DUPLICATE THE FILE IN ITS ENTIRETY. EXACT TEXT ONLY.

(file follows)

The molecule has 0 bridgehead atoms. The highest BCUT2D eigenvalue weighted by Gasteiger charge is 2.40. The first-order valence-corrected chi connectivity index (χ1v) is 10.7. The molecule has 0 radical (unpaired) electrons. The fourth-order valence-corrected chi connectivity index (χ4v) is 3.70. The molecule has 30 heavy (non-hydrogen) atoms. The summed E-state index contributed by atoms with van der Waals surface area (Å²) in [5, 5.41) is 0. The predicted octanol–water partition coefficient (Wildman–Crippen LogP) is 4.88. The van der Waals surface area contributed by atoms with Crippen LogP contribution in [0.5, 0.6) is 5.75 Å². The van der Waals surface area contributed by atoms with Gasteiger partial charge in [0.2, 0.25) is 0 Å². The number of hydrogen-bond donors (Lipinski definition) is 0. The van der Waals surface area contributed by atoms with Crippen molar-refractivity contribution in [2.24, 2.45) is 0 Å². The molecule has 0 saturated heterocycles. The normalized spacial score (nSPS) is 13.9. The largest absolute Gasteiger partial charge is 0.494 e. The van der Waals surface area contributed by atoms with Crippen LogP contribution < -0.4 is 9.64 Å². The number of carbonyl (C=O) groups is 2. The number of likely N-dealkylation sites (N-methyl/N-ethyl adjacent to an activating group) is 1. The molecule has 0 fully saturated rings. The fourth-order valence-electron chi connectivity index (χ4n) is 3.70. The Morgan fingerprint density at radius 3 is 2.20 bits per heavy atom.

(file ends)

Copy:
The molecule has 0 bridgehead atoms. The highest BCUT2D eigenvalue weighted by Gasteiger charge is 2.40. The first-order valence-corrected chi connectivity index (χ1v) is 10.7. The molecule has 0 radical (unpaired) electrons. The fourth-order valence-corrected chi connectivity index (χ4v) is 3.70. The molecule has 30 heavy (non-hydrogen) atoms. The summed E-state index contributed by atoms with van der Waals surface area (Å²) in [5, 5.41) is 0. The predicted octanol–water partition coefficient (Wildman–Crippen LogP) is 4.88. The van der Waals surface area contributed by atoms with Crippen LogP contribution in [0.5, 0.6) is 5.75 Å². The van der Waals surface area contributed by atoms with Gasteiger partial charge in [0.2, 0.25) is 0 Å². The number of hydrogen-bond donors (Lipinski definition) is 0. The van der Waals surface area contributed by atoms with Crippen molar-refractivity contribution in [2.24, 2.45) is 0 Å². The molecule has 0 saturated heterocycles. The normalized spacial score (nSPS) is 13.9. The largest absolute Gasteiger partial charge is 0.494 e. The van der Waals surface area contributed by atoms with Crippen LogP contribution < -0.4 is 9.64 Å². The number of carbonyl (C=O) groups is 2. The number of likely N-dealkylation sites (N-methyl/N-ethyl adjacent to an activating group) is 1. The molecule has 0 fully saturated rings. The fourth-order valence-electron chi connectivity index (χ4n) is 3.70. The Morgan fingerprint density at radius 3 is 2.20 bits per heavy atom.